Thursday, April 08, 2010

Haven't These People Anything Better to Do?

There was a bizarre TV show on BBC Three last night that tells us much about who we are as a culture in this twenty-first century.

It was called Great Movie Mistakes, it was presented by the sometime comedian Robert Webb, and it was compendium of movie clips where there’s been a mistake. You could see someone’s digital watch in a pirate movie, the cable holding a stuntman to a wall, or some other mistake in continuity.

This thing is that the thing was on for three hours. Three hours is a long time. Bearing in mind that each clip lasts about ten seconds and is shown twice – in the format here’s the clip, wisecrack, identify the mistake, show the clip again, wisecrack, next – there was a whole lotta movie mistakes exposed to the Great British public – and Paddy leaning over the ditch, of course – before midnight last night.

But to what end? Isn’t it all the one mistake? Doesn’t this show ended up like those 1,001 Best Liverpool Goals that nobody watches after twenty-odd because they all get a bit ... samey? This is the BBC, for God's sake. They're supposed to be better than this.

There is a whole culture that exists to tell us the world of make believe may in fact be a make believe world. There are websites that monitor these things, looking out for mistakes, evidence for a case that, far from Discovery Channel documentaries or live CNN-style reportage from the scene, something like Iron Man II or Transformers: Revenge of the Fallen may just be a movie. Nothing more, nothing less.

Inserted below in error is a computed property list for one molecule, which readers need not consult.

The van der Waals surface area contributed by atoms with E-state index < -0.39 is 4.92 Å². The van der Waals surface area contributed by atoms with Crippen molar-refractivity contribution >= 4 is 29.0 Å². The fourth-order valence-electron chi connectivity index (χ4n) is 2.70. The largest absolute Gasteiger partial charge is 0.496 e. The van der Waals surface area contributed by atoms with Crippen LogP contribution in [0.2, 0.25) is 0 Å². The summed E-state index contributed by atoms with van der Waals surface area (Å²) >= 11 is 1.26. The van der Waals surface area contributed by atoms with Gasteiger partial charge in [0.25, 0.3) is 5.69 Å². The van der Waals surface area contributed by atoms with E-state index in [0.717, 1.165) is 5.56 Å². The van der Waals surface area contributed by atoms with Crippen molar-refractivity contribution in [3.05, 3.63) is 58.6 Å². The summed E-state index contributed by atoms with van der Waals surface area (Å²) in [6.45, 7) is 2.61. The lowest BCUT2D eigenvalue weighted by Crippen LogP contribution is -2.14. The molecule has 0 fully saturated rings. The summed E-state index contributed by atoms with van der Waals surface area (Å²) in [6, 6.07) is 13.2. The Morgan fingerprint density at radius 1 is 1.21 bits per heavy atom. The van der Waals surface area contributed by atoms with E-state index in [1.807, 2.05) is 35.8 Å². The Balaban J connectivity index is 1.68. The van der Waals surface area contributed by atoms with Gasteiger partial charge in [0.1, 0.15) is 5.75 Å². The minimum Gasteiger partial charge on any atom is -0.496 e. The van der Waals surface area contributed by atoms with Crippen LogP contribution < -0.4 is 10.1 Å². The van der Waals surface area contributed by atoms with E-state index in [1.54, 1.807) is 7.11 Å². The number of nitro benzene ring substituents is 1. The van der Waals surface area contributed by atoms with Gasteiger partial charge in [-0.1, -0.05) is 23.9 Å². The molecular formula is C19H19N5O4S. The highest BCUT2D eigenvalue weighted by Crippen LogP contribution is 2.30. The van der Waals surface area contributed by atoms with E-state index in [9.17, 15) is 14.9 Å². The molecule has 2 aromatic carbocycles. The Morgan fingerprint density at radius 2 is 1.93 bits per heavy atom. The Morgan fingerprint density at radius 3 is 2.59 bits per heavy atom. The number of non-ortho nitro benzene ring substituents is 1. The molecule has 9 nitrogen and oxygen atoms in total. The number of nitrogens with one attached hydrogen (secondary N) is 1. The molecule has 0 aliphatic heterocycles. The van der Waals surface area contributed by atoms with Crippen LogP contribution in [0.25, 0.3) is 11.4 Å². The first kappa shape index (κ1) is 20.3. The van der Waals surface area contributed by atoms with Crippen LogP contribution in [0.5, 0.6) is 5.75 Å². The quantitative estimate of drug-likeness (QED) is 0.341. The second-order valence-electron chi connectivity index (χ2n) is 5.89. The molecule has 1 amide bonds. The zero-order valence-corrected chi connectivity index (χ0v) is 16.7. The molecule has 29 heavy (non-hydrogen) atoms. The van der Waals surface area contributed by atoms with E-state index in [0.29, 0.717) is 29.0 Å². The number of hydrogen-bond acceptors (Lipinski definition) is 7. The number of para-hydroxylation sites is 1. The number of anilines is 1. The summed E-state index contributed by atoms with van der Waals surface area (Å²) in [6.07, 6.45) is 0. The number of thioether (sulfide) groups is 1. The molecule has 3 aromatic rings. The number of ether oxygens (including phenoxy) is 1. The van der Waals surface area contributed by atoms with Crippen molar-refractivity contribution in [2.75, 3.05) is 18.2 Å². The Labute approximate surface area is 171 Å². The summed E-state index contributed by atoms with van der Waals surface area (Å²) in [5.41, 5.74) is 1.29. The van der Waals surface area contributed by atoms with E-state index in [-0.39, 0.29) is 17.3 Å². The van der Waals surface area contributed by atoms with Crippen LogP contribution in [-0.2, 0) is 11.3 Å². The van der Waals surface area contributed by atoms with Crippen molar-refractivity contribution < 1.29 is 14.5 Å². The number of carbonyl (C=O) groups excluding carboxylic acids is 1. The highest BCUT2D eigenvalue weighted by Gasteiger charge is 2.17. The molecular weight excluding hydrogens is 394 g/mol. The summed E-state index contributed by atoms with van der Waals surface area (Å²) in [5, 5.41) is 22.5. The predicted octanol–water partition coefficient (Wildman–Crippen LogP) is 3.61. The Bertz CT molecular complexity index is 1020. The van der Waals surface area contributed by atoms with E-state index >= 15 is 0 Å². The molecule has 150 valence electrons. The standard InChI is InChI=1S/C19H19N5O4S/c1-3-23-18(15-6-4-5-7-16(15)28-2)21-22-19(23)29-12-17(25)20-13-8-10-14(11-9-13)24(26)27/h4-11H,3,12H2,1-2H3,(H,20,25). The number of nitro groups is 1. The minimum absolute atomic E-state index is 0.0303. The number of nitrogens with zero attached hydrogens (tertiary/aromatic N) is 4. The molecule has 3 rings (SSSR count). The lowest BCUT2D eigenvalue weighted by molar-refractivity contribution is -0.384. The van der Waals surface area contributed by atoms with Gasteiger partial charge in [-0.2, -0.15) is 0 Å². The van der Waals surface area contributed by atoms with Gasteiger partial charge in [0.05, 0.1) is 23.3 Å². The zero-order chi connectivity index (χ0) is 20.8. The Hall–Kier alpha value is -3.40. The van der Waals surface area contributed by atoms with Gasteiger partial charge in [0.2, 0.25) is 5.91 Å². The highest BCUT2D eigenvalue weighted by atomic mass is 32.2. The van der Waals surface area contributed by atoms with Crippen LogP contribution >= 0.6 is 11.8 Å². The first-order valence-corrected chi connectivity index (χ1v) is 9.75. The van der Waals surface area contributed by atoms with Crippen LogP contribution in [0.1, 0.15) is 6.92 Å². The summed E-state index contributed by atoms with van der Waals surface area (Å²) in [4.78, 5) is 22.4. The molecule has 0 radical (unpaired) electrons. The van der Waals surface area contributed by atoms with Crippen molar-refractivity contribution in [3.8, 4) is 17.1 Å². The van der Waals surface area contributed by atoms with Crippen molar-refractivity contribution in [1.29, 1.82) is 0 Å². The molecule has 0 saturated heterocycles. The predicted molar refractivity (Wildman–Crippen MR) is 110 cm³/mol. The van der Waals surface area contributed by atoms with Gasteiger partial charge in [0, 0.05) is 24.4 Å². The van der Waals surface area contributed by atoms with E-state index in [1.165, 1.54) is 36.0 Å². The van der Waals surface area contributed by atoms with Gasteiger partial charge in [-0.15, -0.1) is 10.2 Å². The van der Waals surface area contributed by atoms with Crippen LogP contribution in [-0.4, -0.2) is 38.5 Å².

People get tremendously upset over some tiny mistake in continuity. They refuse to suspend belief in the slightest. In one website, a sage has spotted this in Buffy: “While it is established that Angel doesn't age, it's obvious across both Buffy and Angel that David Boreanaz gets older. More unavoidable than deliberate, but still worth noting.”

Still worth noting. There’s clearly no fooling this man. He’s got an eye for detail. He can’t prove anything – yet – but he is beginning to wonder if Angel is a vampire at all, and not, like, some actor, or whatever.

What are they trying to prove? Sophistication? How sophisticated are you if your greatest insight into Being is to carefully note that in the movie The Bounty Hunter, currently on general release, “Milo gets out of the car to pump gas, but they are in New Jersey where pumping your own gas is illegal.”

In his book, Which Lie Did I Tell, the great screenwriter William Goldman address the question of how it is that characters in the movies can always find a place to park. Goldman asks the obvious question: how many people want pay ten bucks to spend twenty minutes in the theatre watching some guying driving around looking for a place to park?

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